Odin? You Mean [insert one of hundreds of name variations]!


You know him as Odin. The marvel universe knows him as Odin, and by extension every 8-18 year old boy in the world knows him as Odin. While today we give him a single name by which to identify him, the deity himself has over the millennia had a tremendous variety of names, most of which you probably have never heard. To historians, part of what makes Odin such a fascinating character is his tremendous laundry list of names by which various Germanic tribes identified him. Some of them have survived to today in our culture, such as the naming of the day Wednesday, or originally Woden’s Day, Woden being another name for Odin. The following list is but a sample of the names given to this incredibly versatile deity, and is only representative of a number of names historians have encountered. How many others have been lost to history is a mystery, but there certainly must have been many, many others.

The first mention of the pan-Germanic deity known as Odin comes to us by way of the Romans. The historian Tacitus wrote in his early 1st Century book Germania about a deity he equates to the  Roman god Mercury. He further describes the rituals used to worship him, such as a mixture of human and other sacrifices, as well as offerings of food and trinkets.

From his beginnings as a Germanic deity, the root of his many German names is thought to be Wōđanaz. This name morphed over the centuries into divergent forms such as Woden, Wođen, Wotan, and Wuotan.

By the Viking Age, Scandinavians had adopted a variation of the name as Ođinn, or Odin, the form most familiar to us today. Yet this variation of the name was not universal across Scandinavia. His name likely took on many other variations, many of which are lost to us today.

Aside from his name variations, the deity most widely know as Odin was, as previously discussed, a versatile god. In fact, one of his traits was that he was able to fulfill many roles and wear many hats, and for each one of these incarnations he was given a name. In the Poetic Eddas, he is given a tremendous variety of names depending on the role he was playing in each myth or story. It must be noted that in the old Norse language, names and nicknames were composites created to describe a person within the name. These additional names are thought to have been assigned as nicknames in response to specific deeds or actions, used by Skalds (the people who recited the myths in poetic form) to help them remember a particular story. If someone asked for a story about Odin by a particular name, that name would contain the information the Skald needed to know which story to recite. Thus, this long list of names was created:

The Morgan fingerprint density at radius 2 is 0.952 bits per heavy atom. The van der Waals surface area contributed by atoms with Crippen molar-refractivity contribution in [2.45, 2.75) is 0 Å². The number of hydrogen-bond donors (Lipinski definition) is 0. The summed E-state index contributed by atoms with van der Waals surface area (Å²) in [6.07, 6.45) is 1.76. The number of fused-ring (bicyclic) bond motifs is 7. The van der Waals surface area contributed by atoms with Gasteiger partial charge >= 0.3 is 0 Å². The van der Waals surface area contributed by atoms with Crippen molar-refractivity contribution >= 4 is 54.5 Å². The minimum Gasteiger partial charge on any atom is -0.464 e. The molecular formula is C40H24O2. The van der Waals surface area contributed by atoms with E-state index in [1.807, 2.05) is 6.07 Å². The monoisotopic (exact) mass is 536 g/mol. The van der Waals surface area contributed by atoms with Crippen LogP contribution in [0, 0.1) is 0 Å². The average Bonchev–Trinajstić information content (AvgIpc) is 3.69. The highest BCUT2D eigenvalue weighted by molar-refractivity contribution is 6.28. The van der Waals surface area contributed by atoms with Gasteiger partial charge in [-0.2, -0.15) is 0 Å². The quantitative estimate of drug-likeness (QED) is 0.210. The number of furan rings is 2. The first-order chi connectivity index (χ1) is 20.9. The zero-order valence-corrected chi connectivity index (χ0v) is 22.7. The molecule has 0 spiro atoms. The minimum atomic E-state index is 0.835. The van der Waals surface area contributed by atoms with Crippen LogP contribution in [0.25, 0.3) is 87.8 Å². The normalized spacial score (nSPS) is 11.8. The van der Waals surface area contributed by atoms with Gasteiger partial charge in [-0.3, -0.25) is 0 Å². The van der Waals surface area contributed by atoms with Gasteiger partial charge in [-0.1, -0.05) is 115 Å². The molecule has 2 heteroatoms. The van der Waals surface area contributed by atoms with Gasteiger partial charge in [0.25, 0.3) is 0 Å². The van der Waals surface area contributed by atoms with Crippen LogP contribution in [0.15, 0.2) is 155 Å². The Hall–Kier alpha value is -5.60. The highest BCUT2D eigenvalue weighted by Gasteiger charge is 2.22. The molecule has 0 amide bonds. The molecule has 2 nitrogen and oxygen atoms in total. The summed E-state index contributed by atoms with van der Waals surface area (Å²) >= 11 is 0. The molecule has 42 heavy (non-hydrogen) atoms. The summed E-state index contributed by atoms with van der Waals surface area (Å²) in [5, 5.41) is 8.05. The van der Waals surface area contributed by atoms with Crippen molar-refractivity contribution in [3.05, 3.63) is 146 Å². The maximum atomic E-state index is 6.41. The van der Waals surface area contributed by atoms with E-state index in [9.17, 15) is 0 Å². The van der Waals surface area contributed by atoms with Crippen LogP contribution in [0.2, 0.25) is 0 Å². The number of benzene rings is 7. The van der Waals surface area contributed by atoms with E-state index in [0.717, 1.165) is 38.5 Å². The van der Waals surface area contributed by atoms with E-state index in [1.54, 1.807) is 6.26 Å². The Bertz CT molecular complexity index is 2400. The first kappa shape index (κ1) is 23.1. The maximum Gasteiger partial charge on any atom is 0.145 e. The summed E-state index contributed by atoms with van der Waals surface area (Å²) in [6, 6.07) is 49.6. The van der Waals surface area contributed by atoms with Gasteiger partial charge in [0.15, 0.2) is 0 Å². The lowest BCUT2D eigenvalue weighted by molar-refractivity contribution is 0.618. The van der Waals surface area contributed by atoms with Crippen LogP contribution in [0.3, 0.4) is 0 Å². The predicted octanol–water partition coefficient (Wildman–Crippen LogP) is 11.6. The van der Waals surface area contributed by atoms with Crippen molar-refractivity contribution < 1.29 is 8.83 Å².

1. Aldaföðr: Father of Men
  2. Aldagautr: God of Men
  3. Aldingautr:the Ancient God
  4. Alfaðir, Alföðr: All-Father
  5. Angan Friggjar: Delight of Frigg
  6. Arnhöfði: Eagle-headed One
  7. Asagrim: Grim Lord
  8. Ascaric: Spear-King (Frankish)
  9. Atriði, Atriðr: Attacking Rider
  10. Auðun: Wealth Friend
  11. Bági gulfs: Enemy of the Wolf
  12. Baldrsfaðir: Father of Balder
  13. Báleygr: Blazing Eye
  14. Biflindi: Shield Shaker
  15. Bileygr: Feeble Eye (possibly One Eye)
  16. Björn: Bear
  17. Blindi, Blindr: Blind One
  18. Bölverkr: Bale-worker
  19. Böðgæðir: Battle Enhancer
  20. Bragi: Chieftain
  21. Bruni, Brunn: Brown One
  22. Burr Bors: Son of Bor
  23. Darraðr, Dorruðr: Spearman
  24. Draugadróttin: Lord of the dead
  25. Ein sköpuðr galdra: Sole Creator of Magical Songs
  26. Ennibrattr: One with a Straight Forehead
  27. Eyluðr: Ever-Booming
  28. Faðmbyggvir Friggjar: Dweller in Frigga’s Embrace
  29. Frumverr Friggjar.: First Husband of Frigga
  30. Faðir glades:Father of Magical Songs
  31. Farmaguð, Farmatýr: Cargo God
  32. Farmoguðr: Journey-Empowerer
  33. Farmr arma Gunnlaðar: Burden of Gunnlöð’s Arms
  34. Farmr galga: Gallows’ Burden
  35. Fengr: Snatcher
  36. Fimbultýr: Mighty God
  37. Fimbulþulr: Mighty Poet
  38. Fjölnir: Very-Wise or One Who Conceals
  39. Fjölsviðr, Fjölsvinnr.: Much Wise
  40. Foldardróttinn: Lord of the Earth
  41. Forni: Ancient One
  42. Fornölvir: Ancient Oelvir
  43. Frariðr: One Who Fares Forth
  44. Fundinn: The Found
  45. Furor: Fury
  46. Gagnráðr: God of Gainful Counsel
  47. Galdraföðr: Father of Galdr
  48. Gallow’s Lord
  49. Gangleri: Wanderer
  50. Gangráðr: Journey Advisor
  51. Gapthrosnir: One in a Gaping Frenzy
  52. Gauti, Gautr: God
  53. Gausus: God (Langobardic)
  54. Geiguðr: Dangler
  55. Geirloðnir: Spear Inviter
  56. Geirtýr: Spear God
  57. Geirvaldr: Spear Master
  58. Geirölnir: Spear Charger
  59. Gestr: Guest
  60. Gestumblindi: The Blind Guest
  61. Ginnarr: Deceiver
  62. Gizurr: Riddler
  63. Glapsviðr: Seducer
  64. Goði hrafnblóts: Goði (priest) of the Raven-offering
  65. Godjaðarr: God- Protector
  66. Göllnir, Gollor, Gollungr: Yeller
  67. Göndlir: Wand Bearer
  68. Gramr Hliðskjalfar: King of Hliðskjalf
  69. Grímnir, Grímr: The Masked One or The Hooded One
  70. Grímr: Masked or Grim
  71. Gunnar: Warrior
  72. Gunnblindi: Battle Blinder
  73. Guodan: Master of Fury (Langobardic)
  74. Guodan, Gudan: Master of Fury (Westphalian)
  75. Hagvirkr: Skillful Worker